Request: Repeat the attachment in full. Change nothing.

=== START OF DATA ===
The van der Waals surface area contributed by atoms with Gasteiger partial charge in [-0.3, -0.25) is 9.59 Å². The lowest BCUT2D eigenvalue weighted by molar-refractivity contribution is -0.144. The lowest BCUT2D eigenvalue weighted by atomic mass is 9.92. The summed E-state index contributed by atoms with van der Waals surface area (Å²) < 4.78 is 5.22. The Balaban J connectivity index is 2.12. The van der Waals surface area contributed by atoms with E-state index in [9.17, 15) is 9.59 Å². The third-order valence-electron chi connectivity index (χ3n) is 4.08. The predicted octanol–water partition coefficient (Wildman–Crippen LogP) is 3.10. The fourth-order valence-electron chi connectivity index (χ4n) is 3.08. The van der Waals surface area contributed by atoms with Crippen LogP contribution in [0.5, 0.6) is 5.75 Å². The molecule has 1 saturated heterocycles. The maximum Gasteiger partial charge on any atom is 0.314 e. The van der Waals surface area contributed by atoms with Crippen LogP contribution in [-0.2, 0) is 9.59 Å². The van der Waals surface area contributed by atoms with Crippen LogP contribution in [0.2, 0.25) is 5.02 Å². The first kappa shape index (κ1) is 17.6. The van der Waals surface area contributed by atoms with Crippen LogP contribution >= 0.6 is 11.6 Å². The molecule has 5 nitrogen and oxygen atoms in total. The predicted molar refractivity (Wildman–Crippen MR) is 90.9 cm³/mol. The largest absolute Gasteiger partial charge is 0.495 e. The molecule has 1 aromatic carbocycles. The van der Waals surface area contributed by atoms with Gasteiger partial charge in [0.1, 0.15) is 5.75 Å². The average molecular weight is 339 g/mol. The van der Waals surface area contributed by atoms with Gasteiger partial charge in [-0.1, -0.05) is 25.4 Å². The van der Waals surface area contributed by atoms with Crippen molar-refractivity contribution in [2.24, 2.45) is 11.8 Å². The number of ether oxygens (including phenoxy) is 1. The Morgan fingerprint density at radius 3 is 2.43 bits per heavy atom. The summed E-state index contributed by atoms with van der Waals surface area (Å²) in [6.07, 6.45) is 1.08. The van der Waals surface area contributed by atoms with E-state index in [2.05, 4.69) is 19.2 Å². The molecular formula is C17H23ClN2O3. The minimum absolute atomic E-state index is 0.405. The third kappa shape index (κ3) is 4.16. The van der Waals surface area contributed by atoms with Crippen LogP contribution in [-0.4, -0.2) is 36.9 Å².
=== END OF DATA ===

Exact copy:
The van der Waals surface area contributed by atoms with Gasteiger partial charge in [-0.3, -0.25) is 9.59 Å². The lowest BCUT2D eigenvalue weighted by molar-refractivity contribution is -0.144. The lowest BCUT2D eigenvalue weighted by atomic mass is 9.92. The summed E-state index contributed by atoms with van der Waals surface area (Å²) < 4.78 is 5.22. The Balaban J connectivity index is 2.12. The van der Waals surface area contributed by atoms with E-state index in [9.17, 15) is 9.59 Å². The third-order valence-electron chi connectivity index (χ3n) is 4.08. The predicted octanol–water partition coefficient (Wildman–Crippen LogP) is 3.10. The fourth-order valence-electron chi connectivity index (χ4n) is 3.08. The van der Waals surface area contributed by atoms with Crippen LogP contribution in [0.5, 0.6) is 5.75 Å². The molecule has 1 saturated heterocycles. The maximum Gasteiger partial charge on any atom is 0.314 e. The van der Waals surface area contributed by atoms with Crippen LogP contribution in [-0.2, 0) is 9.59 Å². The van der Waals surface area contributed by atoms with Crippen LogP contribution in [0.2, 0.25) is 5.02 Å². The first kappa shape index (κ1) is 17.6. The van der Waals surface area contributed by atoms with Crippen LogP contribution >= 0.6 is 11.6 Å². The molecule has 5 nitrogen and oxygen atoms in total. The predicted molar refractivity (Wildman–Crippen MR) is 90.9 cm³/mol. The largest absolute Gasteiger partial charge is 0.495 e. The molecule has 1 aromatic carbocycles. The van der Waals surface area contributed by atoms with Gasteiger partial charge in [0.1, 0.15) is 5.75 Å². The average molecular weight is 339 g/mol. The van der Waals surface area contributed by atoms with Gasteiger partial charge in [-0.1, -0.05) is 25.4 Å². The van der Waals surface area contributed by atoms with Crippen molar-refractivity contribution in [2.24, 2.45) is 11.8 Å². The number of ether oxygens (including phenoxy) is 1. The Morgan fingerprint density at radius 3 is 2.43 bits per heavy atom. The summed E-state index contributed by atoms with van der Waals surface area (Å²) in [6.07, 6.45) is 1.08. The van der Waals surface area contributed by atoms with E-state index in [2.05, 4.69) is 19.2 Å². The molecular formula is C17H23ClN2O3. The minimum absolute atomic E-state index is 0.405. The third kappa shape index (κ3) is 4.16. The van der Waals surface area contributed by atoms with Crippen LogP contribution in [-0.4, -0.2) is 36.9 Å².